However, most of the general principles regarding preparing the opening balance sheet under CMUCPP are correctly treated in IAS 29. That is why I quote those parts of IAS 29. I do not support IAS 29 at all because it is totally ineffective in a hyperinflationary economy because of the use of the monthly published CPI. Only the use of a DAILY INDEX (actually one that follows all changes in the general price level) can result in actual capital maintenance in units of constant purchasing power during low inflation, high inflation, hyperinflation or deflation.

The IASB uses the term "restatement" because the IASB, since before 1989 when IAS 29 was authorized, has a very great lack of understanding about the fundamental role a capital maintenance concept has within the accounting framework. The IASB´s "restatement" means ´measurement in units of constant purchasing power´ in the case of constant real value non-monetary items.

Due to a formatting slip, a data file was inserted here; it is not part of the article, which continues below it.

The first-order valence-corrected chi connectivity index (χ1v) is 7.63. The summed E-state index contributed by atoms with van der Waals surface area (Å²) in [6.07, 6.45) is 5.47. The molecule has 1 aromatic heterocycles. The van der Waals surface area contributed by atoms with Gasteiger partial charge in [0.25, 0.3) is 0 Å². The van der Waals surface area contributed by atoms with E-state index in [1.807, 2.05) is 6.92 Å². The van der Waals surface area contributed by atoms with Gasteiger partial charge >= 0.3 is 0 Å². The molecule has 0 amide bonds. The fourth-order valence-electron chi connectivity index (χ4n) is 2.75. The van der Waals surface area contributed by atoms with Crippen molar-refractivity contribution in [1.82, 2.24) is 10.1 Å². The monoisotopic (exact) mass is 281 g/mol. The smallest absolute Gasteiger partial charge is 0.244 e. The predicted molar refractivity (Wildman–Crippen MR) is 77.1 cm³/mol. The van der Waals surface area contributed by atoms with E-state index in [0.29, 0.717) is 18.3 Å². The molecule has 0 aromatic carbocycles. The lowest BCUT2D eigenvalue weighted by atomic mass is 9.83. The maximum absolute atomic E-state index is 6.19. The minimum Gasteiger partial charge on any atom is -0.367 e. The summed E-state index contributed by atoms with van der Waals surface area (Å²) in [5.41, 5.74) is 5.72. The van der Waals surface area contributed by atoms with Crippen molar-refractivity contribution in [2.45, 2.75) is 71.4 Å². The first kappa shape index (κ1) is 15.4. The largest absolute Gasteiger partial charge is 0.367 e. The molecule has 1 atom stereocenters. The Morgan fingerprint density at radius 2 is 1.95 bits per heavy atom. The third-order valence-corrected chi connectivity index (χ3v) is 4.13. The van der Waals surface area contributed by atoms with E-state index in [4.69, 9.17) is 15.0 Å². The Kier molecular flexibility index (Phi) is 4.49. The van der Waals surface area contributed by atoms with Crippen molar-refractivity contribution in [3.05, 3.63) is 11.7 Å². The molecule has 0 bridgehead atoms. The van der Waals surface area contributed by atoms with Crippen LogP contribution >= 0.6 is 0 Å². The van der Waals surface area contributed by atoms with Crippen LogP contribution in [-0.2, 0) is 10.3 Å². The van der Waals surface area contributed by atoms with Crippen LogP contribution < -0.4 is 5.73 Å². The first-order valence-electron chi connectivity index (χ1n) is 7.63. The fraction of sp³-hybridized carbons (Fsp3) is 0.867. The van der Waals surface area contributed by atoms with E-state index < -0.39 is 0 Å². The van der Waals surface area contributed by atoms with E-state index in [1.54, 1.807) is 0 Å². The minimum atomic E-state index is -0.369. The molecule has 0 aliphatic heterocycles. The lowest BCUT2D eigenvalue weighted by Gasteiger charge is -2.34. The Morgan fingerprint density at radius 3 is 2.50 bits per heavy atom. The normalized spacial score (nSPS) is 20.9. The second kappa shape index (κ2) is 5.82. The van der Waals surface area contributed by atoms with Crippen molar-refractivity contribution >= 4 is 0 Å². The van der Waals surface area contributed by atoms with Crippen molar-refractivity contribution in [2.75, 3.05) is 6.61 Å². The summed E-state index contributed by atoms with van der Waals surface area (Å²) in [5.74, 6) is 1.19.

IAS 29 FINANCIAL REPORTING IN HYPERINFLATIONARY ECONOMIES

"RESTATEMENT OF FINANCIAL STATEMENTS

Historical cost financial statements

Statement of financial position


11 Statement of financial position amounts not already expressed in terms of the measuring unit current at the end of the reporting period are restated by applying a general price index."


"Restated" means `measured in units of constant purchasing power´.

"12 Monetary items are not restated because they are already expressed in terms of the monetary unit current at the end of the reporting period. Monetary items are money held and items to be received or paid in money."